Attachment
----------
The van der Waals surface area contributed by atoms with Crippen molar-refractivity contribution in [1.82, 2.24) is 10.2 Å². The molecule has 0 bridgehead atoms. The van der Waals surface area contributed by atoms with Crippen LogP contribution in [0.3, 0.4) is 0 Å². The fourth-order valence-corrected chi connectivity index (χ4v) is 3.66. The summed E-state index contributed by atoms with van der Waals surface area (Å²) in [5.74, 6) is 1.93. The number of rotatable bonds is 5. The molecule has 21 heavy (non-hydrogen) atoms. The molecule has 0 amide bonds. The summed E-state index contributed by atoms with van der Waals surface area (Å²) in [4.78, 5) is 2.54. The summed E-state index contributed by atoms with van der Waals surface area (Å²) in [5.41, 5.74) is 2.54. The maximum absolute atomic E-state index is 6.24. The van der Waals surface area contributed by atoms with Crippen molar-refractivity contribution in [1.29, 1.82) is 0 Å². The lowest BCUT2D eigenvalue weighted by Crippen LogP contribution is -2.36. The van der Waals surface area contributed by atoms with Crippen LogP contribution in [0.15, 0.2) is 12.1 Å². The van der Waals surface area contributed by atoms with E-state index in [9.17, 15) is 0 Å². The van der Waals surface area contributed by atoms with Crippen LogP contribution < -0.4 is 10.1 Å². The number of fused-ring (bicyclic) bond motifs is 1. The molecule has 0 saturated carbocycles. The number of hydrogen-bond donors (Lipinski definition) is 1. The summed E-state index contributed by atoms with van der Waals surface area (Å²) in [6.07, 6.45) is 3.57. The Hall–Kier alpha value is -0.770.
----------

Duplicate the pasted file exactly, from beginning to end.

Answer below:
The van der Waals surface area contributed by atoms with Crippen molar-refractivity contribution in [1.82, 2.24) is 10.2 Å². The molecule has 0 bridgehead atoms. The van der Waals surface area contributed by atoms with Crippen LogP contribution in [0.3, 0.4) is 0 Å². The fourth-order valence-corrected chi connectivity index (χ4v) is 3.66. The summed E-state index contributed by atoms with van der Waals surface area (Å²) in [5.74, 6) is 1.93. The number of rotatable bonds is 5. The molecule has 21 heavy (non-hydrogen) atoms. The molecule has 0 amide bonds. The summed E-state index contributed by atoms with van der Waals surface area (Å²) in [4.78, 5) is 2.54. The summed E-state index contributed by atoms with van der Waals surface area (Å²) in [5.41, 5.74) is 2.54. The maximum absolute atomic E-state index is 6.24. The van der Waals surface area contributed by atoms with Crippen molar-refractivity contribution in [1.29, 1.82) is 0 Å². The lowest BCUT2D eigenvalue weighted by Crippen LogP contribution is -2.36. The van der Waals surface area contributed by atoms with Crippen LogP contribution in [0.15, 0.2) is 12.1 Å². The van der Waals surface area contributed by atoms with E-state index in [9.17, 15) is 0 Å². The van der Waals surface area contributed by atoms with Crippen LogP contribution < -0.4 is 10.1 Å². The number of fused-ring (bicyclic) bond motifs is 1. The molecule has 0 saturated carbocycles. The number of hydrogen-bond donors (Lipinski definition) is 1. The summed E-state index contributed by atoms with van der Waals surface area (Å²) in [6.07, 6.45) is 3.57. The Hall–Kier alpha value is -0.770.